Chia seeds are a very versatile and handy food that vegans adore. You can use them in cakes as a vegan alternative to eggs. And just like eggs, they’re loaded with protein. You’ll get about 4 grams of protein from a serving of 28 grams. They’re ideal for throwing into your morning smoothie, as they’ll give you a protein hit without taking up much space or affecting the taste of your smoothie too much. You can also sprinkle them over meals.
Rice and Beans
If you’re looking for a tasty, cheap dinner that’s got a huge dollop of protein inside it, then rice and beans have to be top of your list. You’ll get about 12 grams of protein from a portion of – combined – rice and beans that weighs 239 grams. They’ll provide you with a substantial amount of the important nine amino acids that you need to get into your diet. And also, they’ll give you some all-important fiber.
Lentils are a cost-effective source of protein that is also very low in fat. You can eat Puy, green, or red lentils to get between 8 and 9 grams of protein per 100g. Lentils are incredibly cheap, available at every supermarket, and you can use them in a wide range of recipes. Lentils are a staple food for any vegan, and you only need to thumb through a vegan cookbook to see how many tasty meals are available that contain this versatile pulse.
You may not have seen the word, mycoprotein, before, but you certainly know what it is. Quorn is the brand name that’s most associated with mycoprotein. It’s important to state that not all mycoprotein products are vegan, as producers sometimes mix it with eggs or milk. But pure mycoprotein is a protein-rich food that will deliver about 9 grams of protein per 75-gram serving. Mycoprotein products are tasty, and importantly, they are easy to cook, as they have been readily prepared for you. A lot of the time, they only need to be put inside the oven or in a pan to be reheated. You’ll also find mycoprotein and its most famous manufacturer in almost all supermarkets.
Chickpeas are a great source of protein that you can use in many different recipes. This legume is perhaps most closely associated with Middle Eastern and North African cuisine, but it’s popular all over the world. One of the reasons for its popularity is that it offers a lot of protein for a very low price. A cooked cup of chickpeas that is 240ml will give you about 15 grams of protein. Chickpeas provide a lot of other nutritional benefits, as they’re a carbohydrate too and include a lot of fiber. Chickpeas are a solid food that all vegans should acquaint themselves with.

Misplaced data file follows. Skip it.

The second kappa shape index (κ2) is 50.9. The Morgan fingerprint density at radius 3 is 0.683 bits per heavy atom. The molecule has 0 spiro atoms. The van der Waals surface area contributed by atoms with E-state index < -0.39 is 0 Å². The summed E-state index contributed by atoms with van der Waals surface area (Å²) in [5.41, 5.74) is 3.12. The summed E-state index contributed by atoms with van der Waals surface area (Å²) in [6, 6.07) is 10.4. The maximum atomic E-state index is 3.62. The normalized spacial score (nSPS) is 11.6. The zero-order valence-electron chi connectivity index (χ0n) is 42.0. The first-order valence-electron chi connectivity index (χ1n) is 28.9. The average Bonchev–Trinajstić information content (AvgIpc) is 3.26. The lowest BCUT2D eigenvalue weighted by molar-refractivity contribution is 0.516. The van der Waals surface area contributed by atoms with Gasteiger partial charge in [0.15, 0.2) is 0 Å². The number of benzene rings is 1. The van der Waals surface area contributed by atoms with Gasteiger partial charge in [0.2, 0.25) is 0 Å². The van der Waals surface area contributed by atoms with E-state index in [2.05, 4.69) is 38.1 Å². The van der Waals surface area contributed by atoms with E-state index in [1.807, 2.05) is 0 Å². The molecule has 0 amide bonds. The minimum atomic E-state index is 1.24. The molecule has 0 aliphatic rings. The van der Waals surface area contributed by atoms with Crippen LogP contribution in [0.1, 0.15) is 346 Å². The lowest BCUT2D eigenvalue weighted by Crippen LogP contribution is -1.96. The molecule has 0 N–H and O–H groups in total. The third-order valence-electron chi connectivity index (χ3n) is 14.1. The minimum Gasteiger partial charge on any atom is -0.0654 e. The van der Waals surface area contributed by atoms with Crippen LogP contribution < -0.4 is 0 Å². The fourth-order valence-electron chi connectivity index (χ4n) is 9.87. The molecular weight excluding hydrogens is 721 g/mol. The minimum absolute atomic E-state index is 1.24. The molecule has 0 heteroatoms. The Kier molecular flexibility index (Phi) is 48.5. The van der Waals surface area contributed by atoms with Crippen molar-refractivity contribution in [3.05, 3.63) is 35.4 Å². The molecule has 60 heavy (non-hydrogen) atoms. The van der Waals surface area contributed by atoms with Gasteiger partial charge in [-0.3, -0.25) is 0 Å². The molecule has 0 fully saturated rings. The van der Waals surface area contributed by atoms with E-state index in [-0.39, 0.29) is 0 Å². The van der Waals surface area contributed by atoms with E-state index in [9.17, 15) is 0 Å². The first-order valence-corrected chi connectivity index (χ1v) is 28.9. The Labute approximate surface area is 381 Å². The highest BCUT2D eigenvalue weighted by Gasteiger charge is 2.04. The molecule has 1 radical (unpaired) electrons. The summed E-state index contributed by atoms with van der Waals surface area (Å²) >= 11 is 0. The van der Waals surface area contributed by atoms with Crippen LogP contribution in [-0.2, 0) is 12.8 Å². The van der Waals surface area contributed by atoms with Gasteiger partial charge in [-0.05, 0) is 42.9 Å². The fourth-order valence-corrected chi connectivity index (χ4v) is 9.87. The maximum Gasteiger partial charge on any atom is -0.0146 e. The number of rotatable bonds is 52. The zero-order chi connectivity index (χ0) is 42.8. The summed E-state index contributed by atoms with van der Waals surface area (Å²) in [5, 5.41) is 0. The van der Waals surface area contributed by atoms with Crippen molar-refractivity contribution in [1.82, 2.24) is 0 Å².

Hemp comes from the marvelous Cannabis sativa plant that contains so much goodness. Often, this plant is confused with its cousin that gives us marijuana. But these little seeds certainly won’t get you high, as they only have trace amounts of THC in them. They will provide you with a huge protein boost, though. Remarkably, they provide 10g of protein per 28g, making them a more protein-rich seed than chia seeds, as well as flaxseeds.
It’s easy to incorporate hemp seeds into your diet, as they can be sprinkled over foods or put in your daily smoothie. And hemp seeds also contain omega-3, which is often difficult for vegans to get into their system, as it’s usually found in fish. Hemp seeds also contain Omega-6.
If any meat-eater ever tells you that vegans are weak because it’s impossible to get enough protein into their diet without meat products, then all you need to do is to show them this list. It’s proof that there are a huge number of meat-free foods that deliver a huge amount of protein. The great thing about the foods on this list is that they are all affordable and versatile too.